The very term "walking simulator" sounds stupid because it is. It was coined by a detractor of the genre, but like many great terms, the community took ownership of a term of derision and embraced it.

So what is a walking simulator? There's no hard rules. Some games are full of puzzles and quests, some have aspects of horror, some are very linear to the point of being nearly an interactive movie. But the theme that builds the games together is a primary emphasis on storytelling – on atmosphere, world-building, and mood – with gameplay challenges coming second, if at all. The genre pushes the bounds in the art of storytelling, shucking traditional "game" paradigms like villains, weapons, and action, and replacing them with discovery, curiosity, and immersion. The experience is somewhere between a video game, choose-your-own-adventure book, and a movie, and it is unlike anything else.

To 16-year-old gamer Branden, these games would be boring. All you do is walk around! But to 36-year-old Branden, this is my new favorite genre; this is what I now look for in games. So here's my guide, reviewing all the games in this genre I've played so far.

the guide

Myst

Game Stats Review
Release1993 Storytelling★★★★
Approx Length4 hours World-building★★★★★
Challenges?Puzzles Gameplay★★★★
World TypeFantasy World Overall★★★★★

I'm starting this list with Myst, which came out in 1993 when I was 12 years old, because it is, in my opinion, the spiritual ancestor of walking simulators. It is the original 3D "walk around and explore" game, where the superficial gameplay is nothing more than some neat puzzles, but the meat of the game comes from the narrative developed when solving these puzzles. The story is what is important here, and it's aided by the majestic environments and memorable music. The pre-rendered 3D nature of the game has not aged well, but luckily, you can now play the remake "realMyst", which pulls the game into full 3D.

Riven

Game Stats Review
Release1997 Storytelling★★★★★
Approx Length8 hours World-building★★★★
Challenges?Puzzles Gameplay
World TypeFantasy World Overall★★★

This is the sequel to Myst. It was released in 1997 four years after Myst's wild success, and wasn't as good as Myst. While it did expand on the storytelling and universe of the original, unfortunately it focused too much on the puzzles, and they are very complex and intricate. Add in the pre-rendered frame-by-frame nature of exploration, and an arduous onslaught of unskippable Quicktime movie cutscenes, in 2019 Riven is best played with a walkthrough in hand. Even with a walkthrough the puzzles are still challenging, and this will allow you to experience the story without being too frustrated by them.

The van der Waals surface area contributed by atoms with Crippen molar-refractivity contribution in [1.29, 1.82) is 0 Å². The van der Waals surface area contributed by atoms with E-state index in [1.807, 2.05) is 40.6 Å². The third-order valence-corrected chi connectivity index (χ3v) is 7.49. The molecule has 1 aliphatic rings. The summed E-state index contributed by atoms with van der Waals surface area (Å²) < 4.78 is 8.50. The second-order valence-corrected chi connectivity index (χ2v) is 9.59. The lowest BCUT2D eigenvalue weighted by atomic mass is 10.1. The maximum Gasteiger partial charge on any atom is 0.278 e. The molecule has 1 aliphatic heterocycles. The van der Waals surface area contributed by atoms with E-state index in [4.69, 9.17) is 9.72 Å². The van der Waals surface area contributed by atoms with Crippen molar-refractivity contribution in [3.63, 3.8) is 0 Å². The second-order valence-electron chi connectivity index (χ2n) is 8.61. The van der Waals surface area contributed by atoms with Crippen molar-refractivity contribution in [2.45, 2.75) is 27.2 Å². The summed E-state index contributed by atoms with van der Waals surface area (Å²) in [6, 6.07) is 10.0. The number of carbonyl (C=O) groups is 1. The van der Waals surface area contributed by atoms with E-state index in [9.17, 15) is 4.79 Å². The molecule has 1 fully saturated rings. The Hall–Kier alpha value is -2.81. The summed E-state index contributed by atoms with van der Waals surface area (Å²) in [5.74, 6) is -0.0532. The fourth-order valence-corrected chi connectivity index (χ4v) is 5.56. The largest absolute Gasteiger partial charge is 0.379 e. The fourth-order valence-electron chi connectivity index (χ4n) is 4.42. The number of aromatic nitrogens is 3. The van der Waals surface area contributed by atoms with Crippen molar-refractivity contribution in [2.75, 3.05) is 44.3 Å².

After Riven, there's a whole chain of additional Myst sequels which I've never played. They're on my list, though. One day.

Firewatch

Game Stats Review
Release2016 Storytelling★★★★★
Approx Length3 hours World-building★★★★★
Challenges?Adventure Gameplay★★★★★
World TypeRealistic Forest Overall★★★★★

Firewatch was my re-entry to video games, and my gateway to walking simulators. This game simply blew me away. The storytelling is superb, the visuals are jaw-dropping, the characters and acting and environment are exquisite. This game took me by complete surprise, I had never played anything like it before, and I immediately wanted more. The story takes place in the 1980s, in the woods of Wyoming, where your character manages the forests. Your primary 'weapon' is a walkie talkie, which you use to chat with your boss, stationed at the watchtower some miles distant. There's a surprising amount of emotion packed into this assuming package, and it is shocking how 'real' this story feels. The only possible downsides I could list about Firewatch are that it's only a few hours long, and the replay value is limited. But don't let that stop you – play this is an experience that I will always remember.

Gone Home

Game Stats Review
Release2013 Storytelling★★★★★
Approx Length1.5 hours World-building★★★★
Challenges?Exploration Gameplay★★★★★
World TypeRealistic House Overall★★★★★

This is again a story that takes place in a specific place and time – rural Oregon in 1995. This game tells an intensely personal story, and it does it through the player exploring their character's childhood house and reading notes and papers left behind by the family members. For so basic a setup, the emotional punches delivered in this game are profound. The graphics here are nothing special; they service the story, but the real stand-out elements are the details in each room of the house, plus the soundtrack, which is delivered via cassette tapes the player finds while exploring.

Tacoma

Game Stats Review
Release2017 Storytelling★★★★
Approx Length2 hours World-building★★★★
Challenges?Exploration and Puzzles Gameplay★★★★★
World TypeNear Future in Space Overall★★★★★